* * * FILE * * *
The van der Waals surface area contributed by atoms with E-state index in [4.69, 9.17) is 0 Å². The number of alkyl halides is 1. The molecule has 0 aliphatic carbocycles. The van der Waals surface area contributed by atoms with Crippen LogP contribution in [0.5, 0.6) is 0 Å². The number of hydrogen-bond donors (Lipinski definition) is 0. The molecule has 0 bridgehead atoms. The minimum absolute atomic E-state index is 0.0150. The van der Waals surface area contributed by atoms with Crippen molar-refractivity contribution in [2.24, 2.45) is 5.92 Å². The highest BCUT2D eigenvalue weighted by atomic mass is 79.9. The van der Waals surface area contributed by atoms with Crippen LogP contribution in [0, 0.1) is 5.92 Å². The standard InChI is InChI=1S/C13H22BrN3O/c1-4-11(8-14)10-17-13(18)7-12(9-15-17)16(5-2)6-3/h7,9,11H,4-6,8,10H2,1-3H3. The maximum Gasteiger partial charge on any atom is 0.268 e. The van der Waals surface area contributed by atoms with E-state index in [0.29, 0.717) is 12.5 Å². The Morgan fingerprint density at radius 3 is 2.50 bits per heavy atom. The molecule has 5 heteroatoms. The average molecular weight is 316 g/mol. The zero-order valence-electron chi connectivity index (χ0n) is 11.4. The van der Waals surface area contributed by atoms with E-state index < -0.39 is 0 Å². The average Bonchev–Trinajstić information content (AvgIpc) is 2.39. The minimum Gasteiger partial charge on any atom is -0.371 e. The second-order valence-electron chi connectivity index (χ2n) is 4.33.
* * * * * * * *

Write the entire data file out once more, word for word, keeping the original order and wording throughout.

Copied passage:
The van der Waals surface area contributed by atoms with E-state index in [4.69, 9.17) is 0 Å². The number of alkyl halides is 1. The molecule has 0 aliphatic carbocycles. The van der Waals surface area contributed by atoms with Crippen LogP contribution in [0.5, 0.6) is 0 Å². The number of hydrogen-bond donors (Lipinski definition) is 0. The molecule has 0 bridgehead atoms. The minimum absolute atomic E-state index is 0.0150. The van der Waals surface area contributed by atoms with Crippen molar-refractivity contribution in [2.24, 2.45) is 5.92 Å². The highest BCUT2D eigenvalue weighted by atomic mass is 79.9. The van der Waals surface area contributed by atoms with Crippen LogP contribution in [0, 0.1) is 5.92 Å². The standard InChI is InChI=1S/C13H22BrN3O/c1-4-11(8-14)10-17-13(18)7-12(9-15-17)16(5-2)6-3/h7,9,11H,4-6,8,10H2,1-3H3. The maximum Gasteiger partial charge on any atom is 0.268 e. The van der Waals surface area contributed by atoms with E-state index in [0.29, 0.717) is 12.5 Å². The Morgan fingerprint density at radius 3 is 2.50 bits per heavy atom. The molecule has 5 heteroatoms. The average molecular weight is 316 g/mol. The zero-order valence-electron chi connectivity index (χ0n) is 11.4. The van der Waals surface area contributed by atoms with E-state index < -0.39 is 0 Å². The average Bonchev–Trinajstić information content (AvgIpc) is 2.39. The minimum Gasteiger partial charge on any atom is -0.371 e. The second-order valence-electron chi connectivity index (χ2n) is 4.33.